Labelling of plastic products needs a drastic overhaul including a new “sustainability scale” to help consumers, according to research from The University of Queensland and University of Exeter.
Plastic pollution is a growing global problem, with an increasingly complex mix of plastics found everywhere from the Arctic to Mount Everest.
Professor Kevin Thomas, Director of UQ’s Queensland Alliance for Environmental Health Sciences and lead researcher for the Minderoo Centre – Plastics and Human Health said simplistic, unhelpful labelling and low recycling rates are major barriers to tackling this issue.
“A new internationally applicable labelling system is required that moves focus from recyclability to sustainability,” Professor Thomas said.
“It needs to be specific to the country and region of purchase and provide information to the public about plastic additive content.
“We hope that our recommendations initiate a reassessment of plastics labelling and that implementation of a sustainability scale allows individuals to make informed decisions in how they use plastics.
“This is just one small necessary step towards helping people help the environment.”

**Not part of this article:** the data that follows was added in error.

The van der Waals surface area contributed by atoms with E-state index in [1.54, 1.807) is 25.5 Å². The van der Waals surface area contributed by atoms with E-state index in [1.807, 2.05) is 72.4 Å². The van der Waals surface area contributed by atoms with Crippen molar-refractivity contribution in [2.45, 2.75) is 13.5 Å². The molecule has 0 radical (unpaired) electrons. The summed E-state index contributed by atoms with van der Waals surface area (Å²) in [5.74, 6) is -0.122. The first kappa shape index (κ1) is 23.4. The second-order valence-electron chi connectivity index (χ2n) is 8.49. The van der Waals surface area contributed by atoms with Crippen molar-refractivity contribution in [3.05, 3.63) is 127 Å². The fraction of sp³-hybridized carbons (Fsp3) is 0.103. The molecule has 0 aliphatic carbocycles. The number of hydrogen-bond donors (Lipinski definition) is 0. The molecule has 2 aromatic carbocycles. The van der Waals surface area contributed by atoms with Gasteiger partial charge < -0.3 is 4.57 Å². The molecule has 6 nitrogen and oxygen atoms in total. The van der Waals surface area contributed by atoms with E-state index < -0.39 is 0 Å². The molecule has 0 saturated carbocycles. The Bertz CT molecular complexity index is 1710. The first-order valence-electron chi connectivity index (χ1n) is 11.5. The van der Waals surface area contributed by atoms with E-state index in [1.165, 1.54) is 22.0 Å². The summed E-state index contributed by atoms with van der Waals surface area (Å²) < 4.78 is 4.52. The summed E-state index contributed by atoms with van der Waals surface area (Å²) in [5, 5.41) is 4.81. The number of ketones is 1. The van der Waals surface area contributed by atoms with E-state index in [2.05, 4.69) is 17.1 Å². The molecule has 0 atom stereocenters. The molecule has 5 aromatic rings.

The research team stress recommendations should not detract from the urgent need to use less plastic – especially single-use items.
At present, about 368 million tonnes of plastic is produced worldwide each year.
Estimates of recycling rates vary dramatically.
For example, Australia recycles 14 per cent of its plastic waste, however Germany recycles 62 per cent of its plastic waste – well above the European average of 30 per cent.
Lead author PhD candidate Stephen Burrows from UQ’s Queensland Alliance for Environmental Health Sciences said consumers need to be empowered to make more sustainable choices.
“Instead of ‘yes-no’ recycling labels, which are often misleading, a ‘sustainability scale’ could take account of recyclability but also other factors such as the environmental cost of production and potential human health risks from additives,” Mr Burrows said.
“Requiring packaging to carry region-specific directions for disposal would shift responsibility away from consumers and towards regulators and plastic producers.
“This is vital because the mix of plastic products is so complex and confusing, industry must be responsible for clear, accurate and accessible instructions on how best to dispose of plastic items.
“Requiring producers to list all additives would be a major step towards informing the public and helping them make decisions regarding environmental impact and human health.”
The study is published in Environmental Science and Policy (DOI: 10.1016/j.envsci.2022.02.015).
Stephen Burrows is currently completing a PhD in the field of environmental toxicology, with a shared scholarship between UQ and the University of Exeter.
Media: Kirsten O’Leary, UQ Communications, email@example.com.